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  1. #1
    Don't pet me. JAVO's Avatar
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    Default Neurosecurity: Protecting the Brain from Hackers

    Your thoughts are secure. Mostly. For now at least....

    From: The next hacking frontier: Your brain? - CNN.com
    Some might question why anyone would want to hack into someone else's brain, but the researchers say there's a precedent for using computers to cause neurological harm. In November 2007 and March 2008, malicious programmers vandalized epilepsy support Web sites by putting up flashing animations, which caused seizures in some photo-sensitive patients.

    From: The Journal of Neurosurgery, "Neurosecurity: security and privacy for neural devices", July, 2009
    Cognitive Function Augmentation

    Another branch of neural engineering research rehabilitates cognitive function by using neural engineering to bridge damaged brain tissue; an example of this is memory augmentation. Several neurosecurity concerns may arise.... A hacker should not be able to alter the settings of the device wirelessly to stimulate the brain in an unsafe manner or to interfere with the normal formation of memories (integrity); for example, a hacker should not be able to cause disproportionately intense memories or cause unimportant things to become long-term memories. As noted above, the plasticity of the brain can cause spurious electrical signals to make long-term alterations to the brainís normal function.

    Because these technologies will be intimately connected to a patientís cognitive functions, we must ensure that future technological advances do not unintentionally jeopardize the privacy of an individualís mind (confidentiality). For example, if it is possible to determine whether a patient is familiar with something by wirelessly eavesdropping on the implantís signals, then neurosecurity dictates that the implant should be designed to conceal this information; otherwise, the patient could be forced to reveal potentially private information. Last, we must ensure that a hacker cannot simply disable the device, thereby causing unexpected gaps in a patientís memory (availability).
    I agree with the authors that this isn't a significant issue now, but it will be in 10-20 years.

  2. #2
    HAHHAHHAH! INTJ123's Avatar
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    this is like ghost in the shell. The japanese anime.

  3. #3
    Senior Member paradox fox's Avatar
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    *Queasy*
    Just because I'm an INFP doesn't mean I'm emo!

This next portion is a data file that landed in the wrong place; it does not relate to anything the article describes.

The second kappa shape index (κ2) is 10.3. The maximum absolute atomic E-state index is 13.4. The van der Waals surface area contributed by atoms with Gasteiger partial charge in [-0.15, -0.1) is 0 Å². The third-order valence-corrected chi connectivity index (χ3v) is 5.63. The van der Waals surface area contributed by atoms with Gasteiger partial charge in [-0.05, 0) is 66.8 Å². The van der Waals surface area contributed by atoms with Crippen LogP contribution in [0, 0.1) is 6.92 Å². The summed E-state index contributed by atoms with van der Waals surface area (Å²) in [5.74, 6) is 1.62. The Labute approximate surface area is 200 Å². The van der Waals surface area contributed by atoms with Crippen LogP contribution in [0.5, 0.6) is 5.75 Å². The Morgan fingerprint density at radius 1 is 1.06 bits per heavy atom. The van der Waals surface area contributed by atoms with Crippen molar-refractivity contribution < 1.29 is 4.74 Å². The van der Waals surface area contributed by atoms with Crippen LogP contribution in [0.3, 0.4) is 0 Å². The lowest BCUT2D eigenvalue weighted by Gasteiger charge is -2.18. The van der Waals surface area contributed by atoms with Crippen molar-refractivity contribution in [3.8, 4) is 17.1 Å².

4. #4
    Don't pet me. JAVO's Avatar
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    Quote Originally Posted by paradox fox View Post
    *Queasy*
    The question is: Are you queasy from uncertainty about hackers, or are you queasy because someone has already hacked your brain?



    ------------------------------
    Update:

    I think transcranial magnetic stimulation (TMS) is a very real, though unlikely, threat right now.

    [YOUTUBE="http://www.youtube.com/watch?v=UZUm97N4GNg"][/YOUTUBE]

    Ok, so it appears from the design of the device in the video that we're safe from everyone except our dentist or hairdresser, right?

    Nooooo! It's now available as a portable device! :horor:

    Don't let people hold things too close to your head on the subway! Don't sleep too close to the wall if you're in an apartment or hotel room!


  5. #5
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    I can see it now as a new government agency run by the Dept. of Homeland Security under the guise of limiting potential threats of terrorism. It makes me wish I was born in the past.

    * * * * * * * * * * * * * * * * * * * * * * * * * * * * * * * * * * * * * * * * * * * * *

    ‚Äé"I wish it need not have happened in my time," said Frodo.

    "So do I," said Gandalf, "and so do all who live to see such times. But that is not for them to decide. All we have to decide is what to do with the time that is given us..."

  6. #6
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    Wait . . . did someone hack Tolkien into my brain just then?

  7. #7
    Freude, sch√∂ner G√∂tterfunken Tochter aus Elysium, Wir betreten feuertrunken, Himmlische, dein Heiligtum! Deine Zauber binden wieder Was die Mode streng geteilt; Alle Menschen werden Br√ľder, Wo dein sanfter Fl√ľgel weilt.

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